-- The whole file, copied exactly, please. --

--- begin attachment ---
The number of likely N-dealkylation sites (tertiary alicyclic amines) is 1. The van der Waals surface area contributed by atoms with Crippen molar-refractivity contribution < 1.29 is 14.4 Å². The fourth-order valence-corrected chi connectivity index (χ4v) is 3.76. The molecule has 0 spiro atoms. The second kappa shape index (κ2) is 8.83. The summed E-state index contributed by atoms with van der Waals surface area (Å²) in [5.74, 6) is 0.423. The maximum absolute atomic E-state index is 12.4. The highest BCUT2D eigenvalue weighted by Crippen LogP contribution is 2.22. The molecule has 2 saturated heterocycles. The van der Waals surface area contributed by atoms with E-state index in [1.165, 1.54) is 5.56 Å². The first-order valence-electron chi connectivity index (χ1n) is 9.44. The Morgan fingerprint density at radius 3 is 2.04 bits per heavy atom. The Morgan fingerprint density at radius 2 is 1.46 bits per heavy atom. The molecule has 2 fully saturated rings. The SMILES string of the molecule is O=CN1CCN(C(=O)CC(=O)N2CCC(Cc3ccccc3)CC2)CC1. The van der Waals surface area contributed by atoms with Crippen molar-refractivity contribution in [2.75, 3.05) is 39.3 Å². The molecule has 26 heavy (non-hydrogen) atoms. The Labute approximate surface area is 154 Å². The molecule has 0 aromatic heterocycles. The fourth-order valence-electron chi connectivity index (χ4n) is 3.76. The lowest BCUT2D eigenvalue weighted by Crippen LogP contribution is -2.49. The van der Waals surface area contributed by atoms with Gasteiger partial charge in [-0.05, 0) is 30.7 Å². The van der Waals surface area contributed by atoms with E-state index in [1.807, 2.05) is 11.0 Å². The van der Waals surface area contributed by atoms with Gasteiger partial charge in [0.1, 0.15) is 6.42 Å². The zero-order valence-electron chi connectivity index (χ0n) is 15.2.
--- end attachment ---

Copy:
The number of likely N-dealkylation sites (tertiary alicyclic amines) is 1. The van der Waals surface area contributed by atoms with Crippen molar-refractivity contribution < 1.29 is 14.4 Å². The fourth-order valence-corrected chi connectivity index (χ4v) is 3.76. The molecule has 0 spiro atoms. The second kappa shape index (κ2) is 8.83. The summed E-state index contributed by atoms with van der Waals surface area (Å²) in [5.74, 6) is 0.423. The maximum absolute atomic E-state index is 12.4. The highest BCUT2D eigenvalue weighted by Crippen LogP contribution is 2.22. The molecule has 2 saturated heterocycles. The van der Waals surface area contributed by atoms with E-state index in [1.165, 1.54) is 5.56 Å². The first-order valence-electron chi connectivity index (χ1n) is 9.44. The Morgan fingerprint density at radius 3 is 2.04 bits per heavy atom. The Morgan fingerprint density at radius 2 is 1.46 bits per heavy atom. The molecule has 2 fully saturated rings. The SMILES string of the molecule is O=CN1CCN(C(=O)CC(=O)N2CCC(Cc3ccccc3)CC2)CC1. The van der Waals surface area contributed by atoms with Crippen molar-refractivity contribution in [2.75, 3.05) is 39.3 Å². The molecule has 26 heavy (non-hydrogen) atoms. The Labute approximate surface area is 154 Å². The molecule has 0 aromatic heterocycles. The fourth-order valence-electron chi connectivity index (χ4n) is 3.76. The lowest BCUT2D eigenvalue weighted by Crippen LogP contribution is -2.49. The van der Waals surface area contributed by atoms with Gasteiger partial charge in [-0.05, 0) is 30.7 Å². The van der Waals surface area contributed by atoms with E-state index in [1.807, 2.05) is 11.0 Å². The van der Waals surface area contributed by atoms with Gasteiger partial charge in [0.1, 0.15) is 6.42 Å². The zero-order valence-electron chi connectivity index (χ0n) is 15.2.